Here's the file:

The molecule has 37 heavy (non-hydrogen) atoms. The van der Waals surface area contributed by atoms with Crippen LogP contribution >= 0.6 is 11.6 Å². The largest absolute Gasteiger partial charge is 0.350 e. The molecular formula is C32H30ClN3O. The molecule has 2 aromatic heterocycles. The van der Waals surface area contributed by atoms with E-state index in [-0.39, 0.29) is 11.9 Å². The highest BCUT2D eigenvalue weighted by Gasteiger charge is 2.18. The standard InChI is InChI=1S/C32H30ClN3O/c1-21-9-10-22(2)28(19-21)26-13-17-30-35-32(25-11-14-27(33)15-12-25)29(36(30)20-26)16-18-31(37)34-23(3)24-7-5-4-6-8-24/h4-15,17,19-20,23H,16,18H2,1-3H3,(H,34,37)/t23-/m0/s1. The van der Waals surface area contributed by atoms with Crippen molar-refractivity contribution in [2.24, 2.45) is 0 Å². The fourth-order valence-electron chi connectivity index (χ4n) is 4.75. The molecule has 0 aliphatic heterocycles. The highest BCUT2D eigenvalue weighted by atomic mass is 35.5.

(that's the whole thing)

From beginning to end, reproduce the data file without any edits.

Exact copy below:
The molecule has 37 heavy (non-hydrogen) atoms. The van der Waals surface area contributed by atoms with Crippen LogP contribution >= 0.6 is 11.6 Å². The largest absolute Gasteiger partial charge is 0.350 e. The molecular formula is C32H30ClN3O. The molecule has 2 aromatic heterocycles. The van der Waals surface area contributed by atoms with E-state index in [-0.39, 0.29) is 11.9 Å². The highest BCUT2D eigenvalue weighted by Gasteiger charge is 2.18. The standard InChI is InChI=1S/C32H30ClN3O/c1-21-9-10-22(2)28(19-21)26-13-17-30-35-32(25-11-14-27(33)15-12-25)29(36(30)20-26)16-18-31(37)34-23(3)24-7-5-4-6-8-24/h4-15,17,19-20,23H,16,18H2,1-3H3,(H,34,37)/t23-/m0/s1. The van der Waals surface area contributed by atoms with Crippen molar-refractivity contribution in [2.24, 2.45) is 0 Å². The fourth-order valence-electron chi connectivity index (χ4n) is 4.75. The molecule has 0 aliphatic heterocycles. The highest BCUT2D eigenvalue weighted by atomic mass is 35.5.